Answers sought in SF hospital disappearance, death

Answers sought in SF hospital disappearance, death

SAN FRANCISCO (AP) — Family and friends of a patient who disappeared from her room only to be found dead in a hospital stairwell more than two weeks later demanded answers from authorities and medical officials, who said they, too, were horrified at what happened to Lynne Spalding.

"We need to know what Lynne's condition was. We need to know what she was being treated for and frankly we need to know what medications she was on and what state of mind she was in," Spalding's friend and family spokesman David Perry said Wednesday. "We're not trying to place blame. We're trying to find answers. And anyone if found in the stairwell of a hospital, it's disturbing."

The medical examiner's office confirmed on Thursday that the body was that of 57-year-old Lynne Spalding of San Francisco.

Spalding had been missing for 17 days before she was found on Tuesday in a fourth-floor stairwell during a routine check. San Francisco General Hospital Chief Operating Officer Roland Pickens told the San Francisco Chronicle ( ) the stairwell was several hundred feet from the unit where Spalding was being treated.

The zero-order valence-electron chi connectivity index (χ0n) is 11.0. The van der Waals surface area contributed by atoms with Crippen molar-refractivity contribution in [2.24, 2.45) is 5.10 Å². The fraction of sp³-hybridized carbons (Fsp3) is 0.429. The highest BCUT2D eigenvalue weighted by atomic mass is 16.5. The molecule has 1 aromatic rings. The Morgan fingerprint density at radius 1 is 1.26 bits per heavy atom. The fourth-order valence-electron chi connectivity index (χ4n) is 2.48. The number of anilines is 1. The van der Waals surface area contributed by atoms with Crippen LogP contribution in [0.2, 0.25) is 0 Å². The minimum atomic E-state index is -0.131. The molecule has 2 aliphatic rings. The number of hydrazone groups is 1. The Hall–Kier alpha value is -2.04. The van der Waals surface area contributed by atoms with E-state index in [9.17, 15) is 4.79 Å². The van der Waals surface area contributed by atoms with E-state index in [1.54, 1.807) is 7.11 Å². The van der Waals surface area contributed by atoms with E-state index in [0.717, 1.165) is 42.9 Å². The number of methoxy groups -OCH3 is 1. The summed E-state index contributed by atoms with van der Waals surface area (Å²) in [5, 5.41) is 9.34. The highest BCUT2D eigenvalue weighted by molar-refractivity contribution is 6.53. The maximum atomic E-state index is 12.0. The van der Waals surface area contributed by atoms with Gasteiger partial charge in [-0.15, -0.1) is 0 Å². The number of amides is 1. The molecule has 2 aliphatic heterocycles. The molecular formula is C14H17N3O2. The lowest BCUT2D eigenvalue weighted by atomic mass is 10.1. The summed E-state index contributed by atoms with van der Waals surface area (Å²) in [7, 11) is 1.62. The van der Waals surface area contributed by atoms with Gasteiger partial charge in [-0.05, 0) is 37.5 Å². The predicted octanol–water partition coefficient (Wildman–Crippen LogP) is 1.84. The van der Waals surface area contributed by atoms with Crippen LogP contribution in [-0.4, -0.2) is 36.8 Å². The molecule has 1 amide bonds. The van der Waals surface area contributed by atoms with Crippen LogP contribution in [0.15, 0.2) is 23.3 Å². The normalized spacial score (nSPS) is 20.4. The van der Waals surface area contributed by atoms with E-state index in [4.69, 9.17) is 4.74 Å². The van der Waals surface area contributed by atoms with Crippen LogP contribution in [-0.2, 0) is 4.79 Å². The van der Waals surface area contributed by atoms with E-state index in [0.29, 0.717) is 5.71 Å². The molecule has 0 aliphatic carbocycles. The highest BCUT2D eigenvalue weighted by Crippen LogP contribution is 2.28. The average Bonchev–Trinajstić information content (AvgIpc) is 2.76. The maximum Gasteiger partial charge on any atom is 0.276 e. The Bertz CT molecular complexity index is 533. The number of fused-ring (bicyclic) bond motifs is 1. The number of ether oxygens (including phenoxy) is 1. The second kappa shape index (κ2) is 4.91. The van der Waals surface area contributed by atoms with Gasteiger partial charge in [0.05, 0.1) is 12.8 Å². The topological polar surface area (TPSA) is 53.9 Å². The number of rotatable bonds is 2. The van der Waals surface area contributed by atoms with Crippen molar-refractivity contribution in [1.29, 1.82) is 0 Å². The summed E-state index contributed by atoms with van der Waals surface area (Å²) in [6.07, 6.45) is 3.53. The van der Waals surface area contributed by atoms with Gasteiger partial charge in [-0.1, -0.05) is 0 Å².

Another hospital official, chief nursing officer Terry Dentoni, told the newspaper the woman was being treated in a medical-surgical unit, which is for patients who require less attention. It's unclear where her room was in the unit.

"What happened at our hospital is horrible," San Francisco General Hospital Chief Medical Officer Todd May said at a Wednesday news conference. "We are here to take care of patients, to heal them, to keep them safe. This has shaken us to our core. Our staff is devastated."

The Sheriff's Department doesn't know how long Spalding was in the stairwell, which is part of a rarely used fire exit with an alarm on it, Assistant Sheriff Paul Miyamoto said.

"All of us are committed to learning what happened and ensuring it never happens again," he said.

Spalding was taken to the hospital because she had lost weight and appeared disoriented and weak, and her family and friends were concerned about her physical state. She was admitted for a bladder or urinary tract infection on Sept. 19 and was reported missing from her room two days later.

Spalding's relatives and friends spent days "scouring the streets of San Francisco with fliers because we were under the assumption that San Francisco General had been searched and Lynne was not here," Perry said at a news conference at the hospital.

"I hear that the San Francisco Sheriff's Department initiated a search. Well, evidently it wasn't a very good one. I think there are a lot of questions to be asked."

Perry said Spalding had worked in the travel industry and lived in the city's Mission District with her 23-year-old daughter.

During the two nights she spent at San Francisco General, Spalding seemed to be getting better and her condition was upgraded to fair, May said. Nurses were checking on her every 15 minutes, and she disappeared in the brief time between those visits, May said.

Spalding's family filed a missing person's report with police, who have been investigating her disappearance.

The Sheriff's Department, which provides security at the city-owned hospital, is conducting an internal investigation of its security measures.